The Building of Poverty

Lecturers: Dr. Britta Hentschel
Time: 16.45 h - 18.30 h
Location: HIL

Starting in late-medieval Tuscany, society’s collective responsibility for its more needy members led to the development of distinct architectural typologies for buildings intended for the poor and for charity. The large buildings that developed in the modern period to house the poor, elderly and ill, as well as for sex offenders, represent distorting reflections of social, moral, architectural and educational-theory ideas and utopias.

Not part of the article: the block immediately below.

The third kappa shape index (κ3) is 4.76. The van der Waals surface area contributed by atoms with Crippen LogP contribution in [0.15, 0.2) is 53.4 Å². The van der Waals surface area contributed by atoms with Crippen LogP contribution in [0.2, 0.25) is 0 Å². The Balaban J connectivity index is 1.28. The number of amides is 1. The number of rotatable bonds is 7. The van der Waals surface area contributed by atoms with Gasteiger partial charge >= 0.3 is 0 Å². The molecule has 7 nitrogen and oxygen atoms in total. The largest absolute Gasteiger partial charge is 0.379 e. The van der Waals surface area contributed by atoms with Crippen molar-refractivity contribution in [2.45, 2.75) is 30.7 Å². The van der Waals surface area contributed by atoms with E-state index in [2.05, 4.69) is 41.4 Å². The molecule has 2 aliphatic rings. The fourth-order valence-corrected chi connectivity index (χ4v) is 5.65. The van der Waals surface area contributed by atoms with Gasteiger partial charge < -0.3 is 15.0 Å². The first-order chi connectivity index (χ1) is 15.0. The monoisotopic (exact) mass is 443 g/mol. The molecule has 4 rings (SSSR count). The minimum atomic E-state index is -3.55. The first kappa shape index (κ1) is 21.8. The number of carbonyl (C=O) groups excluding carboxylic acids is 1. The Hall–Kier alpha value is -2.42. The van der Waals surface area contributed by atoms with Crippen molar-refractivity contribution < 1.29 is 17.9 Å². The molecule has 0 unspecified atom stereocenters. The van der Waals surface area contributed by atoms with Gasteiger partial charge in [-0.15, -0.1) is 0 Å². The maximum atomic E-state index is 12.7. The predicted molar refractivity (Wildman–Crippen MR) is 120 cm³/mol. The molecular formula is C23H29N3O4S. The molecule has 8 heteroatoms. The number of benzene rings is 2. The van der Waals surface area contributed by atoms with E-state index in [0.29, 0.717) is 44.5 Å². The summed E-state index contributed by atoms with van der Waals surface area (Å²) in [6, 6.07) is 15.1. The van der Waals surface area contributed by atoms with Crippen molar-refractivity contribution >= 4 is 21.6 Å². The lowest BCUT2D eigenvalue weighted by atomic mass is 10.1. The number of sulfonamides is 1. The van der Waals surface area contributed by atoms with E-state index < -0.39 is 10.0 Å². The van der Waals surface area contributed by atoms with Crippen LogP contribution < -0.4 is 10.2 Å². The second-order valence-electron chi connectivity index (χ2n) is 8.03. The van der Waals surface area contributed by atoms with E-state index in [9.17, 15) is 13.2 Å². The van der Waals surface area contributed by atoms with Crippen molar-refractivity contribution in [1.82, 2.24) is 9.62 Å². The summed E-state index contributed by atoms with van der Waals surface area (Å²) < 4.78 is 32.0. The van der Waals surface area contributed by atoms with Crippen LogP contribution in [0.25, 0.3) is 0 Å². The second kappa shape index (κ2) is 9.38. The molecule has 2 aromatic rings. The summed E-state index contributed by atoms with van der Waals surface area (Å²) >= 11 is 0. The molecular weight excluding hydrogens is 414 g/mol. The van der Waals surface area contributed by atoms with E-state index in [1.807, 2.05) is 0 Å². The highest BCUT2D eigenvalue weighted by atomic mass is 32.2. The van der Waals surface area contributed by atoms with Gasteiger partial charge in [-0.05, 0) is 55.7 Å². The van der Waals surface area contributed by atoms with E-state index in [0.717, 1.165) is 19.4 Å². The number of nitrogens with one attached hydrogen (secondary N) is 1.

The ever-increasing gap between rich and poor makes this a grimly topical subject. The seminar-course aims to trace the long course of its history, from the first poorhouses in the Italian city republics, through the great alberghi dei poveri, to the further development of this type in modern prison and hospital architecture and 20th-century social housing, concluding with the most recent approaches to architecture for the poor, such as Rural Studio.


Dr. Britta Hentschel